The second issue is the scaremongering around the H&SAWA. The relevant word in this legislation is 'work'. It is designed to protect employees from losing limbs in unguarded machines, being buried in unpropped trenches, falling from heights and so on. It's nothing to do with conkers falling on passing pedestrians. But it has an enforcement body - the H&S Executive - and guilty employers are fined heavily and sometimes jailed, so 'Health and Safety' is often used as a vague bogeyman warning with an implied jail cell at the end of it. The defence to anyone trying to stop anything 'on Health and Safety' is to ask 'Let me see your risk assessment, please', which brings us onto a third point.

You cannot carry out a meaningful risk assessment on any proposed innovation or activity in isolation of the risks we already accept. I have to make this point time after time at work and my greatest allies are canals and gas. You see, even though two to five drunk persons each year drown in canals, no one seriously suggests that all canal tow-paths should be fenced, and they remain, with no protective barrier between path and water, a triumph of common sense. And if you prepare a risk assessment for piping a highly explosive substance into every home in the country the use and control of which is given to completely untrained persons including the very young and very old that says anything other than that this is fine and dandy then you're a fool.

You see, under a risk assessment, the consequences of an event may be extremely 'high' - death, multiple deaths, serious damage and injury - but if the probability of it happening is extremely low than it's fine. The entire population of the West Midlands might all fall into the unfenced canals producing a human catastrophe on a holocaust scale, but because this is extremely unlikely to happen we can leave them unfenced. Too often, the improbable consequence overcomes good judgement and conker trees are cut down, hanging baskets are banned and every puddle in the public realm is encircled with a steel palisade fence.

Sunday, 13 June 2010

15% pay cut for public sector fat cats gets 90% 'yes'

It will probably take a quick piece of primary legislation to achieve, but cutting the wedge of Britain's public sector fat cats by 15% has come tops in a 'Mail' poll of budget measures. And an approval figure of 90% means we can be pretty sure that everyone in the country except the fat cats themselves would support such a measure.

I'll give it ten minutes before the Society of Local Authority Chief Officers or the Association of First Division Civil Servants come out with the bleat that such action will lead to an exodus. Sadly, of course, it won't. It would be nice if it did. Such people for the most part have nowhere to go, like my redundant friend from the BBC whose job title had absolutely no equivalent in the real world. If they do go, they'll end up training as farriers in Wiltshire or roof thatchers in Norfolk or something actually useful to civil life.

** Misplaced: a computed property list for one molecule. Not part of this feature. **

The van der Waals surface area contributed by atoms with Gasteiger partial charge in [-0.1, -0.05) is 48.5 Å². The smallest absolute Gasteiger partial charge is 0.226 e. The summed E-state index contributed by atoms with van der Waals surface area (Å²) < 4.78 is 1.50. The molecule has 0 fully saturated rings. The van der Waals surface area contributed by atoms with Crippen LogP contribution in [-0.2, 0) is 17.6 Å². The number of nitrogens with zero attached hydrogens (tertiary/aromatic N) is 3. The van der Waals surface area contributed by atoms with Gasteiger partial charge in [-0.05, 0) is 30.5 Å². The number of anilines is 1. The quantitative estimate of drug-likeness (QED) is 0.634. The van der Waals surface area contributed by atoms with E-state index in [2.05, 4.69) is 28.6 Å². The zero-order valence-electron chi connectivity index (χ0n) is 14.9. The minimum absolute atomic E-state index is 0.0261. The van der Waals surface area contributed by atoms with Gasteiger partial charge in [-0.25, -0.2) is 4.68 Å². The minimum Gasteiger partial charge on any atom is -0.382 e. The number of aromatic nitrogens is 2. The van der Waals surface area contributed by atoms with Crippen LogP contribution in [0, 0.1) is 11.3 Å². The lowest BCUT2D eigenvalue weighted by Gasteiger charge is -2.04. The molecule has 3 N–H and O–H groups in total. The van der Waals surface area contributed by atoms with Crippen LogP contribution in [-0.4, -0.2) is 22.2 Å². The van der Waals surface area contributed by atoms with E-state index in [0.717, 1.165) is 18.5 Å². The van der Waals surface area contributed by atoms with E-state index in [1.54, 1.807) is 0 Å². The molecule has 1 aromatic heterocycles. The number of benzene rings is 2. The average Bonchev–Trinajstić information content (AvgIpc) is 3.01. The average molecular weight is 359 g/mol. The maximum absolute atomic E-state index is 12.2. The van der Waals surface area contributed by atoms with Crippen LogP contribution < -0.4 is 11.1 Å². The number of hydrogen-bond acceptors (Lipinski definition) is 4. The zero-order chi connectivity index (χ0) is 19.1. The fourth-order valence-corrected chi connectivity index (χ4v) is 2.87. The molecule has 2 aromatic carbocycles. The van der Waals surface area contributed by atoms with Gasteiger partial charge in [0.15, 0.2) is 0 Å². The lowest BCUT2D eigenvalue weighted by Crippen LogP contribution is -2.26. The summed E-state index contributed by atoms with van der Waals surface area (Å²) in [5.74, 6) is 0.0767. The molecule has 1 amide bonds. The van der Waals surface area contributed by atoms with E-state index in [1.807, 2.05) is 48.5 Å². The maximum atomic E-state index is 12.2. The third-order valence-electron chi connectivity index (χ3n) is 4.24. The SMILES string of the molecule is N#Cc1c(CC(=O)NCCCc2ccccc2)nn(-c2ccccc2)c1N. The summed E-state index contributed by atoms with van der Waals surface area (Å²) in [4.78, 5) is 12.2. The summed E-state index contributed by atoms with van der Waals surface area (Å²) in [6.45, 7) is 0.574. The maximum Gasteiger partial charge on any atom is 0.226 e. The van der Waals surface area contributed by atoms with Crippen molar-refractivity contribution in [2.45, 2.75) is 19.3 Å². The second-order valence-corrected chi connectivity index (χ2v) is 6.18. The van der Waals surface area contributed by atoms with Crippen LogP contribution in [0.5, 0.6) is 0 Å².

Animal cranks more dangerous than urban foxes

The peculiar stench of fox urine is a familiar morning smell for Londoners taking their morning cuppa out to the garden, and fox turds decorate the morning pavements, the creatures not yet having learnt to 'pick up'. Londoners are also finding the toll of general foxish destruction more of a problem than skateboarding teens, but unlike teens they have no fear of middle class householders gesturing 'Shoo!' out of their kitchen windows. And now to cap it all, the poor dears have drawn the lunatic moonbat wrath of the animal nutters down on their heads.

Whilst bristly little polyp Bill Oddie crouches for long hours in the bushes for a single glimpse of foxy on a green-tinged night image camera, our foxes run the streets until well after dawn; a young dog fox regularly trots across the road under my study window at 6.30 or so on his way to lay-up for the day. And they climb - something I'm sure I never saw once in Suffolk - leaping from shed roof to shed roof. As the train to the office runs through an embankment that's home to a warren of earths, entire foxy families lay out taking the sun, the cubs playing unconcerned within feet of the tracks.

With so many foxes in London, it's hardly surprising that the fish-are-people-too crowd of deranged and psychotic loons well known to country folk should pop up, threatening and abusing the mother of the twins 'mauled' by foxy. They'll be daubing her car in red paint next, or pouring petrol through her letter box. That's what they do to people who disagree with them.

So at the risk of driving the lamebrains to apoplexy, here's my solution. Back in the '70s the Ministry of Agriculture paid for each Coypu tail we turned in; I think it was two bob, or even half a crown each. Enough anyway to be a decent incentive to lads with access to a .410 and some ditches. Let them now offer the same incentive to London; a crisp fiver for each fox brush.

Londoners don't need hounds or rifles. Even crafty snares are unnecessary. Our foxes will gladly enter a cage trap trap baited with just a chicken wing from the Colonel's best southern spicy range, or some fragments of chilli-soaked kebab meat. Unemployed Afro teens can put their 9mms and Mac10s to good use. Somalis can re-learn their spearcraft. Lithuanian dypsomaniacs can throw beer cans with force and surprising accuracy. Jihadists can explode themselves amongst the fox earths.

Killing foxes is something I know that modern London will be very good at. And the rights loons may even find modern Londoners more of a challenge than rural housewives.